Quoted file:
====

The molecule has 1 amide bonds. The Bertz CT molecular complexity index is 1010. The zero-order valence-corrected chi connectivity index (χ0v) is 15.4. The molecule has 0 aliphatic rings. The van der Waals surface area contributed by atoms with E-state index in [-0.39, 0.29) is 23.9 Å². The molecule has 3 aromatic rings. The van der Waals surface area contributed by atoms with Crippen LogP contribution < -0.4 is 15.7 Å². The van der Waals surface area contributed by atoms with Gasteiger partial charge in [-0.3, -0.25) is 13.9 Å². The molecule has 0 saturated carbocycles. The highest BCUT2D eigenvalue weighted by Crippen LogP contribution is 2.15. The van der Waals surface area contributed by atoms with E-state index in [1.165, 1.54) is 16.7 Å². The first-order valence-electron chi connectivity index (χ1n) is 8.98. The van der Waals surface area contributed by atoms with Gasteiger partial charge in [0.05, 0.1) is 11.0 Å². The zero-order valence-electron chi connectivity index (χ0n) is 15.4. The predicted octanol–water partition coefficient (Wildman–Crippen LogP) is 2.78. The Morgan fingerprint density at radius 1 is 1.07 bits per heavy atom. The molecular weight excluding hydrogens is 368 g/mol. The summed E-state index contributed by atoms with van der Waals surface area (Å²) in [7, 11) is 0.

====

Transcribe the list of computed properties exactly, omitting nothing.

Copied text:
The molecule has 1 amide bonds. The Bertz CT molecular complexity index is 1010. The zero-order valence-corrected chi connectivity index (χ0v) is 15.4. The molecule has 0 aliphatic rings. The van der Waals surface area contributed by atoms with E-state index in [-0.39, 0.29) is 23.9 Å². The molecule has 3 aromatic rings. The van der Waals surface area contributed by atoms with Crippen LogP contribution < -0.4 is 15.7 Å². The van der Waals surface area contributed by atoms with Gasteiger partial charge in [-0.3, -0.25) is 13.9 Å². The molecule has 0 saturated carbocycles. The highest BCUT2D eigenvalue weighted by Crippen LogP contribution is 2.15. The van der Waals surface area contributed by atoms with E-state index in [1.165, 1.54) is 16.7 Å². The first-order valence-electron chi connectivity index (χ1n) is 8.98. The van der Waals surface area contributed by atoms with Gasteiger partial charge in [0.05, 0.1) is 11.0 Å². The zero-order valence-electron chi connectivity index (χ0n) is 15.4. The predicted octanol–water partition coefficient (Wildman–Crippen LogP) is 2.78. The Morgan fingerprint density at radius 1 is 1.07 bits per heavy atom. The molecular weight excluding hydrogens is 368 g/mol. The summed E-state index contributed by atoms with van der Waals surface area (Å²) in [7, 11) is 0.